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Alpha2-delta (alpha2-delta) is a membrane-spanning auxiliary protein subunit of voltage-gated calcium channels found in muscle and brain. Of the four subtypes of alpha2-delta, only alpha2-delta types 1 and 2 (alpha2-delta-1 and alpha2-delta-2) bind the drugs gabapentin (Neurontin) and pregabalin (Lyrica). Although recent findings indicate that drug binding(More)
The modulation of the central cardiovascular effects of alpha2-adrenoceptor activation by oxytocin in the nucleus tractus solitarii has been evaluated by cardiovascular analysis and by quantitative receptor autoradiography. Microinjections in the nucleus tractus solitarii of a threshold dose of oxytocin effectively and significantly counteracted the(More)
The preclinical model of bleomycin-induced lung fibrosis, used to investigate mechanisms related to idiopathic pulmonary fibrosis (IPF), has incorrectly predicted efficacy for several candidate compounds suggesting that it may be of limited value. As an attempt to improve the predictive nature of this model, integrative bioinformatic approaches were used to(More)
Impaired function of the brain vasculature might contribute to the development of HIV-associated dementia. For example, injury or dysfunction of brain microvascular endothelial cells (BMEC) can lead to the breakdown of the blood-brain barrier (BBB) and thus allow accelerated entry of the HIV-1 virus into the CNS. Mechanisms of injury to BMEC during HIV-1(More)
Spinal cord trauma can cause a marked release of free fatty acids, in particular, arachidonic acid (AA), from cell membranes. Free fatty acids, and AA by itself, may lead to secondary damage to spinal cord neurons. To study this hypothesis, cultured spinal cord neurons were exposed to increasing concentrations of AA (0.01-10 microM). AA-induced injury to(More)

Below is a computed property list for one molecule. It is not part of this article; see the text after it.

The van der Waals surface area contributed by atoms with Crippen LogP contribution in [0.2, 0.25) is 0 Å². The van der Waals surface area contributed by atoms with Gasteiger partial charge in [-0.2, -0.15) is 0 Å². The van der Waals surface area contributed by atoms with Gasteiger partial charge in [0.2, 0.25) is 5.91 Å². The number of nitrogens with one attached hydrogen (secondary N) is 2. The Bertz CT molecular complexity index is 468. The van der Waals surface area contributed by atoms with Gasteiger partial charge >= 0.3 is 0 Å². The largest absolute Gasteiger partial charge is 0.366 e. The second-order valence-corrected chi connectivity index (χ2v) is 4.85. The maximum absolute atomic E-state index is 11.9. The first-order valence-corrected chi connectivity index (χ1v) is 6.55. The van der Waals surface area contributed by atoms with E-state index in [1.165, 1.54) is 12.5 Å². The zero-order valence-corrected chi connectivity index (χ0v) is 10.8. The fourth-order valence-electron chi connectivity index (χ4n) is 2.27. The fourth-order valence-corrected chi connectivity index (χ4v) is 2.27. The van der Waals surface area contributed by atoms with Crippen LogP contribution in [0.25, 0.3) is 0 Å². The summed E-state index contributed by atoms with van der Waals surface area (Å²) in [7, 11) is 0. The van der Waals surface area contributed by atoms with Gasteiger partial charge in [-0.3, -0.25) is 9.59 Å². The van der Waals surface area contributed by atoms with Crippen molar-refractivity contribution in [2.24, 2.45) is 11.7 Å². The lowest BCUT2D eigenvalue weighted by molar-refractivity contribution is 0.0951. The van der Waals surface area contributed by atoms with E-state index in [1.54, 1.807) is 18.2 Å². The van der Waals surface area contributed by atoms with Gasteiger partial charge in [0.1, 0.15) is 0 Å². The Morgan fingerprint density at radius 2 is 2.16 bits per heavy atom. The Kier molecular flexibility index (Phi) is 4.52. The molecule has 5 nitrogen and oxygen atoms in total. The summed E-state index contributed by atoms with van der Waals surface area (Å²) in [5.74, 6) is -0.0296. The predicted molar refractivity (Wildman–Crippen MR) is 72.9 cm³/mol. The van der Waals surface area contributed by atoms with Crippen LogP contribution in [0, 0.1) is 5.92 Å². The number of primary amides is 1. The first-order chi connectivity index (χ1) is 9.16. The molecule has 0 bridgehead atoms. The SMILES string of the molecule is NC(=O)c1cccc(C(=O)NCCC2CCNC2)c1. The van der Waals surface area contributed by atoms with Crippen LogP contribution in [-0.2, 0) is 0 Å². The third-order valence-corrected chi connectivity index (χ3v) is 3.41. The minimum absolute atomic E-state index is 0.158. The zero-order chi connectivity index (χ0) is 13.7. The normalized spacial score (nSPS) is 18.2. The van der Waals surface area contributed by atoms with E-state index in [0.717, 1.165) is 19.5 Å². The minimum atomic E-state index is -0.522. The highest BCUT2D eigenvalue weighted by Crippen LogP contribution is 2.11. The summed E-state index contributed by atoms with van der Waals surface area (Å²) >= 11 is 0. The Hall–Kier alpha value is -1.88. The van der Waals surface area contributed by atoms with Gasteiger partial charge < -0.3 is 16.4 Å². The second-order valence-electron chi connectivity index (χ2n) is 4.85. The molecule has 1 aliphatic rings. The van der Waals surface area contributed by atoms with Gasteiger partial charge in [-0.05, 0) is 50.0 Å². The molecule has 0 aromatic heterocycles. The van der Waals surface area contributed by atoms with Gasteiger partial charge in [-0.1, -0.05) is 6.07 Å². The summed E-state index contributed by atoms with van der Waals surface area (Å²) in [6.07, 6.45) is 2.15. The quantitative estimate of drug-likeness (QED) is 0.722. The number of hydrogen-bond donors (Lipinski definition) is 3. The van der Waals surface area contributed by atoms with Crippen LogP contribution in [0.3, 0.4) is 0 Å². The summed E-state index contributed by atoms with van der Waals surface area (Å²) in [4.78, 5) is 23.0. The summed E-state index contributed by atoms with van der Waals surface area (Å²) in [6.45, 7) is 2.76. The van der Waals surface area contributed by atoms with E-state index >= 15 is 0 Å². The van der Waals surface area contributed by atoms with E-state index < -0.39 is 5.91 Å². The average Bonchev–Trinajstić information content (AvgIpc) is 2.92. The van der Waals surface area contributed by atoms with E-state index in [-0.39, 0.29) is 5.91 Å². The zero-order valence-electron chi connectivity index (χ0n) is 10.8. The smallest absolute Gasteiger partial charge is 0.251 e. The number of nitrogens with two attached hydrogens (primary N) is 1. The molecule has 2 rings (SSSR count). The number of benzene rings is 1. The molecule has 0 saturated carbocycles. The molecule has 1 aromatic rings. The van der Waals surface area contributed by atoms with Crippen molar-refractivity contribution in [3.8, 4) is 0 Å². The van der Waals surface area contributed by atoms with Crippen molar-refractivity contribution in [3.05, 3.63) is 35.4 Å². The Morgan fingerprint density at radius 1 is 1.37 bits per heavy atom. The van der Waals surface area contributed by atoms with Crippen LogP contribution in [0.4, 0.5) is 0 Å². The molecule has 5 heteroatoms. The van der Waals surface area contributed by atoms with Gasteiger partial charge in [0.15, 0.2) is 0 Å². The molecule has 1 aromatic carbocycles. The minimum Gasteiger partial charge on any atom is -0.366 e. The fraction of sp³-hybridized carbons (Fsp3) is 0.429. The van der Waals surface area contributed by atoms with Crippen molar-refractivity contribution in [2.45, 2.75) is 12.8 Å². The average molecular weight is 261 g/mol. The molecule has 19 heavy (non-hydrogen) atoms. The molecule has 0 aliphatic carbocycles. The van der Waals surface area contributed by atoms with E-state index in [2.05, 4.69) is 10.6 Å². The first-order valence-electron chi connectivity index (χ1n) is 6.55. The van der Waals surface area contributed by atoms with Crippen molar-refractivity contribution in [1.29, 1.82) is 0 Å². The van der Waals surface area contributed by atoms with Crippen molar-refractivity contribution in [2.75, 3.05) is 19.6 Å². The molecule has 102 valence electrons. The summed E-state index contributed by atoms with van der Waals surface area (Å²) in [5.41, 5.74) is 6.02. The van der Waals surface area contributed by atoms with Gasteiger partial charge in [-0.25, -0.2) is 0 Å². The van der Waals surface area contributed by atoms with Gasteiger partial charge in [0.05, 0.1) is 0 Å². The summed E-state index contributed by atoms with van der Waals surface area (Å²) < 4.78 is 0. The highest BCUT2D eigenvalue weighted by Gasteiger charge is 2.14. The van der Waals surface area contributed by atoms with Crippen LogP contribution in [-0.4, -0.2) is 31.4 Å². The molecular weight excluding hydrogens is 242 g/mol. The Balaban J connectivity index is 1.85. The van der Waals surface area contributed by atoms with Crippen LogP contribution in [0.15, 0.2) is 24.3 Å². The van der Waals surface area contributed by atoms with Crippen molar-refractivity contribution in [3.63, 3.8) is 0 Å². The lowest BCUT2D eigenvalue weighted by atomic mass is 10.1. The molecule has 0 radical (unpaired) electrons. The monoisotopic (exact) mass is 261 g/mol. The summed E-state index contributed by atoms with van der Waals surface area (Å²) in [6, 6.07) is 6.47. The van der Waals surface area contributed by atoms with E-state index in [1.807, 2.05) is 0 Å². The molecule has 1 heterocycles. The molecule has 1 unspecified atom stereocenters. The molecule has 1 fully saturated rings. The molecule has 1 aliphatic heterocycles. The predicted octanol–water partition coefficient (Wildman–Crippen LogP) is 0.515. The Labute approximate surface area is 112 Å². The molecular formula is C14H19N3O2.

Protease-activated receptors (PARs) belong to the family of membrane receptors coupled to G-proteins; their presence is reported in a wide variety of cells. The object of this study was to demonstrate the presence of PAR-1 and PAR-2 in myenteric glia of the guinea pig, and to elucidate the cellular mechanisms that are triggered upon receptor activation.(More)
Hydrolysis of membrane phospholipids of spinal cord neurons is one of the first events initiated in spinal cord trauma. In this process, free fatty acids, and in particular arachidonic acid, are released. Exposure of spinal cord neurons to free arachidonic acid can compromise cell survival and initiate apoptotic cell death. In order to determine potential(More)
Modulation of neurotrophic factor expression may constitute an important part of neuroprotective effects of nicotine. Therefore, the effects of nicotine on expression of nerve growth factor (NGF) and its receptor, tyrosine receptor kinase A (trkA), were studied in cultured spinal cord neurons treated with arachidonic acid. Because injury to spinal cord is(More)
Increased levels of free fatty acids and, in particular, arachidonic acid can lead to induction of apoptosis of spinal cord neurons. Because of the importance of neurotrophic factors in cell survival and death, mRNA and protein levels of brain-derived neurotrophic factor (BDNF) and basic fibroblast growth factor (FGF-2) were studied in cultured spinal cord(More)
Primary spinal cord trauma can trigger a cascade of secondary processes leading to delayed and amplified injury to spinal cord neurons. Release of fatty acids, in particular arachidonic acid, from cell membranes is believed to contribute significantly to these events. Mechanisms of fatty acid-induced injury to spinal cord neurons may include lipid(More)